A woman I admire receives threats on her social media feeds. Her offence is that she’s dedicated the past three decades of her life to keeping the planet habitable for the… Read more 10 reasons to thank the Trolls →
Enter 2018, fireworks on a revving motor Anyone else feeling inundated with endless stories of unsavoury behaviour? January enflames as if Santa delivered lumps of coal named rocket, collusion, accusation,… Read more Three hopeful truths for 2018 →
Seventeen years ago, I wrote a novel about a Conflict Manager. For the past sixteen years, I’ve been editing it. My interest is in Conflict Managers’ thought processes as we… Read more Does conflict competence make a good story? →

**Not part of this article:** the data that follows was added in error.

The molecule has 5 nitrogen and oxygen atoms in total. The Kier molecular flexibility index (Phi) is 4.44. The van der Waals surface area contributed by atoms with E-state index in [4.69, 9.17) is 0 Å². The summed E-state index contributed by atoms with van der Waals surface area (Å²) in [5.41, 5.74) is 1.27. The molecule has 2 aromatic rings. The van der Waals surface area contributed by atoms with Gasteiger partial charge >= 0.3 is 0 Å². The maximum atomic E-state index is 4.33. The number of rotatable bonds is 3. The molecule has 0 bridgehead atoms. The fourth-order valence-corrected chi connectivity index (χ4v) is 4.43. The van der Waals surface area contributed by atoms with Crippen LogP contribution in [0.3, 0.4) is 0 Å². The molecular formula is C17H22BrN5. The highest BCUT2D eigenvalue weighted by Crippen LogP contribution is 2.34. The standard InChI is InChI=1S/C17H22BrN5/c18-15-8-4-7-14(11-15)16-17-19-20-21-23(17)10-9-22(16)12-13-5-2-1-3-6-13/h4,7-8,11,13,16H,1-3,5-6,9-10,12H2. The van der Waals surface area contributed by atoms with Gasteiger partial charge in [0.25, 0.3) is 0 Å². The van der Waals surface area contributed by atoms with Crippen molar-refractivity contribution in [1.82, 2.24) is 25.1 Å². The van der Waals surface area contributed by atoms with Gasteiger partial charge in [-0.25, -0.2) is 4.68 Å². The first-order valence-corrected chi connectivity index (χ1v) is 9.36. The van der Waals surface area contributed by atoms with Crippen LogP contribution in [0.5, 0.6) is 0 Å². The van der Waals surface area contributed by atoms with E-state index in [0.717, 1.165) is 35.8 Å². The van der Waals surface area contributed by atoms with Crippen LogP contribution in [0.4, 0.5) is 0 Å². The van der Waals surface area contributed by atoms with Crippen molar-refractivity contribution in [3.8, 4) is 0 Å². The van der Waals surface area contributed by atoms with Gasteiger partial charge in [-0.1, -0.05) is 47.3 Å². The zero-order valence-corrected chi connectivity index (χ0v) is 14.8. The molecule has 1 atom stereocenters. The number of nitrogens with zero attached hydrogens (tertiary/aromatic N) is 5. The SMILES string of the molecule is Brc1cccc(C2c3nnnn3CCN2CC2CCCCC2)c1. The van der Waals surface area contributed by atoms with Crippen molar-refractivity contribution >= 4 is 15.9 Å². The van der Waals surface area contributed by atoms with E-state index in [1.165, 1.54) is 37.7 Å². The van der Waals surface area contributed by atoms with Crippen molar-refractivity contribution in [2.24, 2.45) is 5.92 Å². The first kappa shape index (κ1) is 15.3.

If I listen to the voices that tell me I can’t, or it’ll never happen, I ensure that I don’t and it won’t. If I try anyway, there’s at least… Read more Will practice make up for lack of talent? →
Question posed: What is the one quality I can use to make rejection easier for the other person to accept? Answer: Sometimes rejection requires a firm, unambiguous, one sentence that doesn’t leave room for argument of whether or not you mean ‘no’. Other times, you might want a softer approach.
Question posed: How do I change the other person’s behaviour when that is what’s creating conflict? Answer: A fast 3-step dance pattern describes a lot of conflicts. Step one: the first person acts or speaks; Step two: the second person (you) interprets those words or actions, and Step three: the second person (still you) reacts based on that interpretation. So, your question is about changing step one. Most answers to your question advise you on steps two and three because that’s where you have real control. My answer is a little different than… Read more How to change other peoples’ conflict behaviour →